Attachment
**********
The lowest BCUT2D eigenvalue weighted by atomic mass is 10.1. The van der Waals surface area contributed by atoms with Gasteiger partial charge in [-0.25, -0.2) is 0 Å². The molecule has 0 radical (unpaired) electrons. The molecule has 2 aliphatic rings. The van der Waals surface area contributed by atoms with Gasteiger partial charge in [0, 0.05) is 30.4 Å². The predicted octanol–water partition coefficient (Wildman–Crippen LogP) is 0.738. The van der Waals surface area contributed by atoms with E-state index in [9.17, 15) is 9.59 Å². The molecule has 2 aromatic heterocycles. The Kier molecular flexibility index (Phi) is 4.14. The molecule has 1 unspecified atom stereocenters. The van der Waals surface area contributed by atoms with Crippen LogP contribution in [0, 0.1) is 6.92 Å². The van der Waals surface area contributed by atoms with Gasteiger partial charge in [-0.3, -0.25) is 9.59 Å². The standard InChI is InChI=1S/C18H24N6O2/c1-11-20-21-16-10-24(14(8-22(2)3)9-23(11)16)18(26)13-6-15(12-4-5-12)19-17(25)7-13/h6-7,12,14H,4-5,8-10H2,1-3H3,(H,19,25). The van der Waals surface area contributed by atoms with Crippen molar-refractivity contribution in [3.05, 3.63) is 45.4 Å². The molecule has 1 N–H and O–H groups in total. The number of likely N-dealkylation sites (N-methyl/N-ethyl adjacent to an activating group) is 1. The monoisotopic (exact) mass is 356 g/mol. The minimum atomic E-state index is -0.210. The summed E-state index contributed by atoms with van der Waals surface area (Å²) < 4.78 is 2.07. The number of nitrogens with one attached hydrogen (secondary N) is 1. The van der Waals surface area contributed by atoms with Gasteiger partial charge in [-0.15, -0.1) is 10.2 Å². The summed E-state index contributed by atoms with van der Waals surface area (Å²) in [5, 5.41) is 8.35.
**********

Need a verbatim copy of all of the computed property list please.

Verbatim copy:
The lowest BCUT2D eigenvalue weighted by atomic mass is 10.1. The van der Waals surface area contributed by atoms with Gasteiger partial charge in [-0.25, -0.2) is 0 Å². The molecule has 0 radical (unpaired) electrons. The molecule has 2 aliphatic rings. The van der Waals surface area contributed by atoms with Gasteiger partial charge in [0, 0.05) is 30.4 Å². The predicted octanol–water partition coefficient (Wildman–Crippen LogP) is 0.738. The van der Waals surface area contributed by atoms with E-state index in [9.17, 15) is 9.59 Å². The molecule has 2 aromatic heterocycles. The Kier molecular flexibility index (Phi) is 4.14. The molecule has 1 unspecified atom stereocenters. The van der Waals surface area contributed by atoms with Crippen LogP contribution in [0, 0.1) is 6.92 Å². The van der Waals surface area contributed by atoms with Gasteiger partial charge in [-0.3, -0.25) is 9.59 Å². The standard InChI is InChI=1S/C18H24N6O2/c1-11-20-21-16-10-24(14(8-22(2)3)9-23(11)16)18(26)13-6-15(12-4-5-12)19-17(25)7-13/h6-7,12,14H,4-5,8-10H2,1-3H3,(H,19,25). The van der Waals surface area contributed by atoms with Crippen molar-refractivity contribution in [3.05, 3.63) is 45.4 Å². The molecule has 1 N–H and O–H groups in total. The number of likely N-dealkylation sites (N-methyl/N-ethyl adjacent to an activating group) is 1. The monoisotopic (exact) mass is 356 g/mol. The minimum atomic E-state index is -0.210. The summed E-state index contributed by atoms with van der Waals surface area (Å²) < 4.78 is 2.07. The number of nitrogens with one attached hydrogen (secondary N) is 1. The van der Waals surface area contributed by atoms with Gasteiger partial charge in [-0.15, -0.1) is 10.2 Å². The summed E-state index contributed by atoms with van der Waals surface area (Å²) in [5, 5.41) is 8.35.